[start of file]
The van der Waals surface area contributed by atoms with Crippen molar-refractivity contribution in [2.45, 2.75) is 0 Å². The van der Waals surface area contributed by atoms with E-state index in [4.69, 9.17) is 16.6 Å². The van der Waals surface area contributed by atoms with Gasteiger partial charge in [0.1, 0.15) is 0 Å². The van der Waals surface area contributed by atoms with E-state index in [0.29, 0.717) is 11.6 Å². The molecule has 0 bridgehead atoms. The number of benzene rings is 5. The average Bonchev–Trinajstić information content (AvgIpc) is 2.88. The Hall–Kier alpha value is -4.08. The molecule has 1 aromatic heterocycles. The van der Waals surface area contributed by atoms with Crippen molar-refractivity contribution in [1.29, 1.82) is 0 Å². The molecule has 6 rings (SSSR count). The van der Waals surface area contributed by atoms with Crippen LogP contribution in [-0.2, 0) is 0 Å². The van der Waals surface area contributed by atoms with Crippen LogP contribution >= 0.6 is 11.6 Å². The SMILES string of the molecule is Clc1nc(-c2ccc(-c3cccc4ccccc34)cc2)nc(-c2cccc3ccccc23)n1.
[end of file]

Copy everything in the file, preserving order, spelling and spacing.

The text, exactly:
The van der Waals surface area contributed by atoms with Crippen molar-refractivity contribution in [2.45, 2.75) is 0 Å². The van der Waals surface area contributed by atoms with E-state index in [4.69, 9.17) is 16.6 Å². The van der Waals surface area contributed by atoms with Gasteiger partial charge in [0.1, 0.15) is 0 Å². The van der Waals surface area contributed by atoms with E-state index in [0.29, 0.717) is 11.6 Å². The molecule has 0 bridgehead atoms. The number of benzene rings is 5. The average Bonchev–Trinajstić information content (AvgIpc) is 2.88. The Hall–Kier alpha value is -4.08. The molecule has 1 aromatic heterocycles. The van der Waals surface area contributed by atoms with Crippen molar-refractivity contribution in [1.29, 1.82) is 0 Å². The molecule has 6 rings (SSSR count). The van der Waals surface area contributed by atoms with Crippen LogP contribution in [-0.2, 0) is 0 Å². The van der Waals surface area contributed by atoms with Crippen LogP contribution >= 0.6 is 11.6 Å². The SMILES string of the molecule is Clc1nc(-c2ccc(-c3cccc4ccccc34)cc2)nc(-c2cccc3ccccc23)n1.